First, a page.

Lastly, the bulk of the details needed for the game were supplied in random, non-replaceing locations at clubs and stadiums on Year Zero’s tour. One, these items often were found by accident and often alone. Had someone been to the bathroom or walked blindly into a darkened corner of the arena grandstand a few minutes before or after, they might have or not have found it on the basis of that short span of time. And what about the eollctibles’ market? Once, or before, the game was done, these items would skyrocket in value and make the owners a lot of money (or get them free drinks at bars for the story’s tellings), something that I believe went against the message Trent Reznor was trying to convey. All of these factors in place were required to play this game, and to actually finish it, even if one wasn’t present or otherwise left out, was not a sure thing. The album wasn’t bad- but the game, as it was, was a popularity grab and a farce. The only reason I stuck by NIN after that, the terrible Remixed YZ album, and the flat, emotionless Ghosts I-IV, is because I was a

  7. Sorry, cut off. …. is because I was a longtime NIN listeners and only in recent years-

  8. Cut off again. ….because I was a longtime NIN listener and only in recent years has- with the exception of The Slip, which is the first album I’ve bought since ‘With Teeth’- Reznor’s ideas and creations failed to inspire me. ‘Capital G’ was the only song on YZ that did anything for me, and its remix on YZR was terrible, just like the rest of the remixes. (The Limitless Potential- an open-source fan mix- I would have bought in YZR’s place in a heartbeat, even though it was distributed for free.) Ghosts as a whole was directionless and meaningless; I guess I have a need for some vocals, and the whole thing- I bailed after listening to I-III, so maybe just those- was an instrumental, what of it I listened to, I mean. If I want that sort of ambient brainfloss, I’ll listen to Jean-Michel Jarre or Tangerine Dream and actually _enjoy_ it.

    I realize my comments may come out rather harshly, but I’m one of those people who kept missing out, couldn’t afford to go to concerts and was never accepted by the local crowd that embraced NIN (though not for any lack of trying). The music is what matters to me above everything else, and that’s why I’ve been so harsh a critic.

  9. Awesome, You linked to my video. Thanks for the views

  10. This reminds of the Massive Attack singles box set, where the whole box changes artwork when exposed to heat…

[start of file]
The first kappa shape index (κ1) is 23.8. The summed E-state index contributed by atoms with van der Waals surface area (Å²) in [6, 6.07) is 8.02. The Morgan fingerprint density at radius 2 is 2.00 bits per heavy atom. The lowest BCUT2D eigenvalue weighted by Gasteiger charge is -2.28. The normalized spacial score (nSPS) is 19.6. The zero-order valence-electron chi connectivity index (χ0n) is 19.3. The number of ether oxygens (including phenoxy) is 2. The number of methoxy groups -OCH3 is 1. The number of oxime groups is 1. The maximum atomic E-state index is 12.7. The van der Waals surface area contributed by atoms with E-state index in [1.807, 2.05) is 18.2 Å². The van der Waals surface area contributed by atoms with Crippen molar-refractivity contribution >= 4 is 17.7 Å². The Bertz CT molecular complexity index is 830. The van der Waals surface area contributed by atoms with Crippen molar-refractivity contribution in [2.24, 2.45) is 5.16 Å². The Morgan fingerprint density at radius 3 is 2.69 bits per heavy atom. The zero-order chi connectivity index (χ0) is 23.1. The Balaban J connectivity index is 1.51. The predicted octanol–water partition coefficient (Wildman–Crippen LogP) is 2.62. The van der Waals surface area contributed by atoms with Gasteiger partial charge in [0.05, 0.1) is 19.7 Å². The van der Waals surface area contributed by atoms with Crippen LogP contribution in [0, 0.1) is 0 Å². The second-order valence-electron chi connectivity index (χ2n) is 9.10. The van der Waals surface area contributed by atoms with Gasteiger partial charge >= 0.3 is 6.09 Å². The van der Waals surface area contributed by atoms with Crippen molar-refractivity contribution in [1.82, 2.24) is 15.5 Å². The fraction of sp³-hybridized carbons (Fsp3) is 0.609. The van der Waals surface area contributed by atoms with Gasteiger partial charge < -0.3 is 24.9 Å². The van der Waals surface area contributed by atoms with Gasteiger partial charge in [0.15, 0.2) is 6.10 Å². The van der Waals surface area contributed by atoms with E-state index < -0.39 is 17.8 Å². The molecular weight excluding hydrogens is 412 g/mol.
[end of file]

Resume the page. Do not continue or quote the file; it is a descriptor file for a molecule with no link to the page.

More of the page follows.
Why that box isn’t represented on this site is beyond me. -NICE site though ;-)

  11. Just to clear up an issue you raised with this statement:

    ” Trent himself has been quoted as saying the CD is outdated and what people want is DRM free music. Well for someone who put so much effort into the packaging of his latest CD this seems a little hypocritical. “

    Trent realizes people's disregard of the CD product, whilst also understanding their favouring of free downloading, an activity he admitted he himself has indulged in.

    The reason he puts effort into releasing his music as a physical product is so people feel they actually have a reason to purchase his music, in that they benefit from paying money for his releases rather than choosing to download a folder of mp3 files and nothing else other than maybe a front cover. The same went with his two latest releases, Ghosts I-IV & The Slip.

  12. Just to clear up an issue you raised with this statement:

    ” Trent himself has been quoted as saying the CD is outdated and what people want is DRM free music. Well for someone who put so much effort into the packaging of his latest CD this seems a little hypocritical. “

    Trent realizes people's disregard of the CD product, whilst also understanding their favouring of free downloading, an activity he admitted he himself has indulged in.

    The reason he puts effort into releasing his music as a physical product is so people feel they actually have a reason to purchase his music, in that they benefit from paying money for his releases rather than choosing to download a folder of mp3 files and nothing else other than maybe a front cover. The same went with his two latest releases, Ghosts I-IV & The Slip.